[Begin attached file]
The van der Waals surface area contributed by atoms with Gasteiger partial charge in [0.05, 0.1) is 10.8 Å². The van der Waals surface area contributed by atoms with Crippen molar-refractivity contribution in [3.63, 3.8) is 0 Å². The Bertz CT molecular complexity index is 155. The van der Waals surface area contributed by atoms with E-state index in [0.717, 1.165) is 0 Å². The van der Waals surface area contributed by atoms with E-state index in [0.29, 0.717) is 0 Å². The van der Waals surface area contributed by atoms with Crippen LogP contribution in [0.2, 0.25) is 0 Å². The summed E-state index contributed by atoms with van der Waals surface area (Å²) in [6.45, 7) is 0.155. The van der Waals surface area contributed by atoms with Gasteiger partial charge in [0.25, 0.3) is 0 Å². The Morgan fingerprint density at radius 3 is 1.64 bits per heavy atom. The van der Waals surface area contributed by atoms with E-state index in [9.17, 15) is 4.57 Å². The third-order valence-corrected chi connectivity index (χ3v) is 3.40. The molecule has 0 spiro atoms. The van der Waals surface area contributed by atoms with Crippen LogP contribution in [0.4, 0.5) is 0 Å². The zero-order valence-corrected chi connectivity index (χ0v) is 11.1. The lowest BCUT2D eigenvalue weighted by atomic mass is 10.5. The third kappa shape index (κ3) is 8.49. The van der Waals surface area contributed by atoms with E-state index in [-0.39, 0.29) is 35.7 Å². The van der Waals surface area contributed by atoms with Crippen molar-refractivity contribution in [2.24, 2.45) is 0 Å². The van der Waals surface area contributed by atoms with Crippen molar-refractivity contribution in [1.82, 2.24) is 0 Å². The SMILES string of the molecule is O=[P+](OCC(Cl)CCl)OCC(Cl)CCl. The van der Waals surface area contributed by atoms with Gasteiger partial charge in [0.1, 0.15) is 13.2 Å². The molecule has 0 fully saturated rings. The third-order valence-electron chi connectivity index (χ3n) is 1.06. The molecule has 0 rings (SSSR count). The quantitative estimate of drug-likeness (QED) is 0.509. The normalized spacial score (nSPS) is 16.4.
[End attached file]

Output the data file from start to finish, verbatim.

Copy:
The van der Waals surface area contributed by atoms with Gasteiger partial charge in [0.05, 0.1) is 10.8 Å². The van der Waals surface area contributed by atoms with Crippen molar-refractivity contribution in [3.63, 3.8) is 0 Å². The Bertz CT molecular complexity index is 155. The van der Waals surface area contributed by atoms with E-state index in [0.717, 1.165) is 0 Å². The van der Waals surface area contributed by atoms with E-state index in [0.29, 0.717) is 0 Å². The van der Waals surface area contributed by atoms with Crippen LogP contribution in [0.2, 0.25) is 0 Å². The summed E-state index contributed by atoms with van der Waals surface area (Å²) in [6.45, 7) is 0.155. The van der Waals surface area contributed by atoms with Gasteiger partial charge in [0.25, 0.3) is 0 Å². The Morgan fingerprint density at radius 3 is 1.64 bits per heavy atom. The van der Waals surface area contributed by atoms with E-state index in [9.17, 15) is 4.57 Å². The third-order valence-corrected chi connectivity index (χ3v) is 3.40. The molecule has 0 spiro atoms. The van der Waals surface area contributed by atoms with Crippen LogP contribution in [0.4, 0.5) is 0 Å². The zero-order valence-corrected chi connectivity index (χ0v) is 11.1. The lowest BCUT2D eigenvalue weighted by atomic mass is 10.5. The third kappa shape index (κ3) is 8.49. The van der Waals surface area contributed by atoms with E-state index in [-0.39, 0.29) is 35.7 Å². The van der Waals surface area contributed by atoms with Crippen molar-refractivity contribution in [2.24, 2.45) is 0 Å². The van der Waals surface area contributed by atoms with Crippen molar-refractivity contribution in [1.82, 2.24) is 0 Å². The SMILES string of the molecule is O=[P+](OCC(Cl)CCl)OCC(Cl)CCl. The van der Waals surface area contributed by atoms with Gasteiger partial charge in [0.1, 0.15) is 13.2 Å². The molecule has 0 fully saturated rings. The third-order valence-electron chi connectivity index (χ3n) is 1.06. The molecule has 0 rings (SSSR count). The quantitative estimate of drug-likeness (QED) is 0.509. The normalized spacial score (nSPS) is 16.4.